- This superb pressing boasts insanely good Shootout Winning Triple Plus (A+++) sound on side one and an outstanding Double Plus (A++) side two
- Clear, rich, present vocals, tons of Tubey Magic, and a solid bottom end; this quintessential 60’s pop album really comes to life here
- 4 stars: “Sometimes art and events, personal or otherwise, converge on a point transcending the significance of either… For the Mamas & the Papas, it happened twice, with their first album, If You Can Believe Your Eyes and Ears, and, on a more complex level, with this album.”
This album is ridiculously difficult to find good sound for, but this pressing finally hit the mark! While we have to wade through dozens of copies to find one this impressive, we’re happy to do it because we love records and we love the music of The Mamas and the Papas.
Unfortunately, most copies of this album sound like distorted cassettes. They’re clearly made from tapes that are at least one and probably more like two or three generations down from the master two-track mix.
The CD that Hoffman cut for MCA back in the day can be quite good, and the Creeque Alley double CD set sounds fine to these ears as well. But they’re CDs. They won’t satisfy the serious analog devotee.
Enough about that stuff. Let’s talk about the sound of the best pressings.
What the best sides of The Mamas & The Papas have to offer is not hard to hear:
- The biggest, most immediate staging in the largest acoustic space
- The most Tubey Magic, without which you have almost nothing. CDs give you clean and clear. Only the best vintage vinyl pressings offer the kind of Tubey Magic that was on the tapes in 1966
- Tight, note-like, rich, full-bodied bass, with the correct amount of weight down low
- Natural tonality in the midrange — with all the instruments having the correct timbre
- Transparency and resolution, critical to hearing into the three-dimensional studio space
No doubt there’s more but we hope that should do for now. Playing the record is the only way to hear all of the qualities we discuss above, and playing the best pressings against a pile of other copies under rigorously controlled conditions is the only way to find a pressing that sounds as good as this one does.
Finding the Best Sound
Most copies have some congestion and edge to the vocals at least somewhere on each side. The number of bounce downs required to get this complicated music onto a mere four tracks is sizable. Extension on the top end helps to keep the vocals from being gritty and harsh.
Fullness, richness and Tubey Magic will always be in good supply on the best copies. It’s what makes a record sound like a record and not a CD.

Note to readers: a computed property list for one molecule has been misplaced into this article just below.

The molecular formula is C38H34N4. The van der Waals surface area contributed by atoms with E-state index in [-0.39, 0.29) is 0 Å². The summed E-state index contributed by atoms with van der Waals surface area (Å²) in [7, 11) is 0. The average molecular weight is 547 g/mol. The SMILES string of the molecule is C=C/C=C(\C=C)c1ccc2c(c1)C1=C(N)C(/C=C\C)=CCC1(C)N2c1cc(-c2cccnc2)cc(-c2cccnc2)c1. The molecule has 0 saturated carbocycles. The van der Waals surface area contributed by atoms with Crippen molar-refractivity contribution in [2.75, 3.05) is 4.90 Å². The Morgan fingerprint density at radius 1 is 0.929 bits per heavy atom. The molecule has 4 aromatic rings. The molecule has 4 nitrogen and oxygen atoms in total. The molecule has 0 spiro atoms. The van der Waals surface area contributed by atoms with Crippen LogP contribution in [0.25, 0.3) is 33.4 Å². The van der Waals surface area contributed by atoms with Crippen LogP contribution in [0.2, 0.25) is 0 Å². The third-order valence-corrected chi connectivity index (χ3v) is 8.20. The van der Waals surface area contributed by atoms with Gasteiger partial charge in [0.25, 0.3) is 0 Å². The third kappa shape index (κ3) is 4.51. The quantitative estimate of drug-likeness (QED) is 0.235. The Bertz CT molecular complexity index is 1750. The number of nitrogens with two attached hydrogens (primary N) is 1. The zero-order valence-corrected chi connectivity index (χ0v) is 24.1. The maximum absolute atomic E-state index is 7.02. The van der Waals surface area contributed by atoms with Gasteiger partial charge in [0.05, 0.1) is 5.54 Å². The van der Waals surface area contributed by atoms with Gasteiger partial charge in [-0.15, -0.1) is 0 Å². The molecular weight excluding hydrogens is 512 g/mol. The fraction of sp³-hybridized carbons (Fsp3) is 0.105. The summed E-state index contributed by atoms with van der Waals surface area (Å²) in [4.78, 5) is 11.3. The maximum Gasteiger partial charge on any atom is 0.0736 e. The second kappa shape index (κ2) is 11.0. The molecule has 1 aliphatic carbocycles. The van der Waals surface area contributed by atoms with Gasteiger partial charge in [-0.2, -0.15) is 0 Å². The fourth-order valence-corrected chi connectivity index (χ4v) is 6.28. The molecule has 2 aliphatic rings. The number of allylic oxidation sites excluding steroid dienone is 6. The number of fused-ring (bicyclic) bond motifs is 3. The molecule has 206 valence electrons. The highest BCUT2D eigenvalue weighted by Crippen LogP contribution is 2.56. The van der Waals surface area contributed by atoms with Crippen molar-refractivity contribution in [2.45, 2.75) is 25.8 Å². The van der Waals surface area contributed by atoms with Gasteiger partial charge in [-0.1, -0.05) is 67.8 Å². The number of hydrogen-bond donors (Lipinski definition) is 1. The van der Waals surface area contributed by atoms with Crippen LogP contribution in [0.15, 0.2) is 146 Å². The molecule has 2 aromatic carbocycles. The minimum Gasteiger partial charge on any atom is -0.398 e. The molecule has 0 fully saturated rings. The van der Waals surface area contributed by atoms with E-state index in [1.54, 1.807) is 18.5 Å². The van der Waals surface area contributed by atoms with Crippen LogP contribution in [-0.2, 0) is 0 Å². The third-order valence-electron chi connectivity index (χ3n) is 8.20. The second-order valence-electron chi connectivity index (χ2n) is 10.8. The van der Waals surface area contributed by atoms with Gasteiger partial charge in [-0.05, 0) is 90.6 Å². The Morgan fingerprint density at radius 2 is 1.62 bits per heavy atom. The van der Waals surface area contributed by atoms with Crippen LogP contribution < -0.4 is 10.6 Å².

That said, clarity and transparency are important too. The best copies really let you hear into the space of the studio. On the super high-definition copies those long reverb trails can really be a kick.
What We’re Listening For on The Mamas & The Papas
- Energy for starters. What could be more important than the life of the music?
- The Big Sound comes next — wall to wall, lots of depth, huge space, three-dimensionality, all that sort of thing.
- Then transient information — fast, clear, sharp attacks, not the smear and thickness common to most LPs.
- Tight, note-like bass with clear fingering — which ties in with good transient information, as well as the issue of frequency extension further down.
- Next: transparency — the quality that allows you to hear deep into the soundfield, showing you the space and air around all the players.
- Then: presence and immediacy. The vocals aren’t “back there” somewhere, lost in the mix. They’re front and center where any recording engineer worth his salt — the legendary Bones Howe in this case — would put them.
- Extend the top and bottom and voila, you have The Real Thing — an honest to goodness Hot Stamper.
No Salt on Her Tail
Trip, Stumble and Fall
Words of Love
My Heart Stood Still
Dancing in the Street
I Saw Her Again
Strange Young Girls
I Can’t Wait
Even If I Could
That Kind of Girl
Once Was A Time I Thought
AMG 4 Star Review
Sometimes art and events, personal or otherwise, converge on a point transcending the significance of either — a work achieves a relevance far beyond the seeming boundaries of the creation at hand. During the 1950s and 1960s, in music, it used to happen occasionally for Elvis Presley, the Beatles, and Bob Dylan, once or twice for the Byrds, and a few times for the Beach Boys and the Rolling Stones. For the Mamas & the Papas, it happened twice, with their first album, If You Can Believe Your Eyes and Ears, and, on a more complex level, with this album.